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Power Take: Meb Keflezighi’s final Olympic marathon will bring back memories

Amy Moritz

He is one of the ultimate American athletic success stories.

Meb Keflezighi and his family fled their native Eritrea in the late 1980s, refugees from a war for independence with Ethiopia. He grew up in San Diego, becoming a naturalized U.S. citizen in 1998, the same year he graduated from UCLA. He is probably best known for his performance in the 2014 Boston Marathon, the year after the bombings at the famed footrace.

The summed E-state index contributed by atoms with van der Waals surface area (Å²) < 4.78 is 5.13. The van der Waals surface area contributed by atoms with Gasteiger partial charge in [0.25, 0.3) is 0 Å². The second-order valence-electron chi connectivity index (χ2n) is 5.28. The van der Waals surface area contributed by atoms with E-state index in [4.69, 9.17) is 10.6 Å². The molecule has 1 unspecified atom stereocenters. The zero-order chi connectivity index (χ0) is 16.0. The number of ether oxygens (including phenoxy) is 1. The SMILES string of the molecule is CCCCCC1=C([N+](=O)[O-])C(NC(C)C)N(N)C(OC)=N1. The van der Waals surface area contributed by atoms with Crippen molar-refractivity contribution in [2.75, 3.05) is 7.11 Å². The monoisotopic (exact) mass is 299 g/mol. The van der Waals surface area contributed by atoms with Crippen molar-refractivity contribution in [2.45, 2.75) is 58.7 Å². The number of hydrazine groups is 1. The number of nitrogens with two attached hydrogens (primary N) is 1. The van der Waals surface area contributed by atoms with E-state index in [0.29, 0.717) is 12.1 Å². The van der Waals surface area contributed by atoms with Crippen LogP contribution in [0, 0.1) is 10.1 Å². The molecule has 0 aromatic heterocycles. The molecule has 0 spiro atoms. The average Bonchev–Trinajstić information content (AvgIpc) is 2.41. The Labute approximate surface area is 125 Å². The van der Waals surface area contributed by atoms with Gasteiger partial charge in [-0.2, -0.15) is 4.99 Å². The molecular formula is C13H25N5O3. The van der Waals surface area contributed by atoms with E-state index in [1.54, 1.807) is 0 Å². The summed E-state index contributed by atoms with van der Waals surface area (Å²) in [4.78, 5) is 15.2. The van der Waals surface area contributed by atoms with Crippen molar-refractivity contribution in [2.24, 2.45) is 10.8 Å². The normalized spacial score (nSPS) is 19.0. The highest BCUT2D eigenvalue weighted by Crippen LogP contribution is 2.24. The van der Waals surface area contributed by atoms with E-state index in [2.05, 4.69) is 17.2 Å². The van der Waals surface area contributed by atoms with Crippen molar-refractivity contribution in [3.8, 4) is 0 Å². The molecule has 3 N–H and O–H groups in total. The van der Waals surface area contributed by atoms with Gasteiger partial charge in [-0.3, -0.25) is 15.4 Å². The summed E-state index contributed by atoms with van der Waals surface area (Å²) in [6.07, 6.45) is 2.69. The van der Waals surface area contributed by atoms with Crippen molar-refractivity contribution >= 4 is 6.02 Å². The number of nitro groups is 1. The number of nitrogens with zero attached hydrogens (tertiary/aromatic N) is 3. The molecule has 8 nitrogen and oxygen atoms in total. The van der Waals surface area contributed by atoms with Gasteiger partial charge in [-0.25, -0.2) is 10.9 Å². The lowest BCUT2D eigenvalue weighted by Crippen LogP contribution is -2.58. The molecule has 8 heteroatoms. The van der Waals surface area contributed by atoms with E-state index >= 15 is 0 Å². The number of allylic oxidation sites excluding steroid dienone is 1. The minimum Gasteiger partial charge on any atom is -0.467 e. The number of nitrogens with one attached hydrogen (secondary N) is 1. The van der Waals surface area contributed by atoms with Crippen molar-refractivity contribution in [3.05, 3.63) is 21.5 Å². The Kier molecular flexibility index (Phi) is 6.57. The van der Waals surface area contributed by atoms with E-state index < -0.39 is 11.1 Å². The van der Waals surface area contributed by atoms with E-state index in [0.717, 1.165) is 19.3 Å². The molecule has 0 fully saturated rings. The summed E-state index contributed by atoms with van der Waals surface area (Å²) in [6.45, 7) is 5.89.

Keflezighi became the first American to win Boston in 31 years with a gutsy run. His fist pumps as he approached the finish line to the chants of “USA!” and the tears on his face embody the emotion of that day. Keflezighi understood his run, and his win, wasn’t for himself but for the country, now his country.

Sunday, at age 41, he will run in his final Olympics and face a formidable field.

He isn’t a favorite to medal, but as marathoners know anything can happen over 26.2 miles and you never count Meb out. What is guaranteed from Keflezighi is a mixture of heart and courage with gratitude and joy.

It’s a journey from refugee to American running inspiration with its final act on the international stage.

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